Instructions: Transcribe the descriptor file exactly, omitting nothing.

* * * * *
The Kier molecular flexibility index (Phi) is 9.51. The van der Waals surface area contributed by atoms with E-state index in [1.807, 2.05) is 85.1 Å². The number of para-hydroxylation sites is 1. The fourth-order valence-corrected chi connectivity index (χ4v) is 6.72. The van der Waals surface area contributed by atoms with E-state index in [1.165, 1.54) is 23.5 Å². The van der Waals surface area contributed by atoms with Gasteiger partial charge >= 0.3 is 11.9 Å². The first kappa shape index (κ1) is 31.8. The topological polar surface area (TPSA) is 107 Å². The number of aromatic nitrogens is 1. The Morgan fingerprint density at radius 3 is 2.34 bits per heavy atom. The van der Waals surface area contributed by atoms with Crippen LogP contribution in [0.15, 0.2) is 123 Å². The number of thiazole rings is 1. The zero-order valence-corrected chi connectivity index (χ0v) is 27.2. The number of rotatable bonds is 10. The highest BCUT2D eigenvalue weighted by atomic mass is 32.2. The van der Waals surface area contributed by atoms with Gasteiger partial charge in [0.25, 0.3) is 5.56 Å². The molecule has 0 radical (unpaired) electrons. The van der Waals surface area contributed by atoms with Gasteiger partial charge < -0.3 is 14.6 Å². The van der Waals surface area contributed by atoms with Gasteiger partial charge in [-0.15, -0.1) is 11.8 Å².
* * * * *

The Kier molecular flexibility index (Phi) is 9.51. The van der Waals surface area contributed by atoms with E-state index in [1.807, 2.05) is 85.1 Å². The number of para-hydroxylation sites is 1. The fourth-order valence-corrected chi connectivity index (χ4v) is 6.72. The van der Waals surface area contributed by atoms with E-state index in [1.165, 1.54) is 23.5 Å². The van der Waals surface area contributed by atoms with Gasteiger partial charge >= 0.3 is 11.9 Å². The first kappa shape index (κ1) is 31.8. The topological polar surface area (TPSA) is 107 Å². The number of aromatic nitrogens is 1. The Morgan fingerprint density at radius 3 is 2.34 bits per heavy atom. The van der Waals surface area contributed by atoms with Crippen LogP contribution in [0.15, 0.2) is 123 Å². The number of thiazole rings is 1. The zero-order valence-corrected chi connectivity index (χ0v) is 27.2. The number of rotatable bonds is 10. The highest BCUT2D eigenvalue weighted by atomic mass is 32.2. The van der Waals surface area contributed by atoms with Gasteiger partial charge in [0.25, 0.3) is 5.56 Å². The molecule has 0 radical (unpaired) electrons. The van der Waals surface area contributed by atoms with Gasteiger partial charge < -0.3 is 14.6 Å². The van der Waals surface area contributed by atoms with Gasteiger partial charge in [-0.15, -0.1) is 11.8 Å².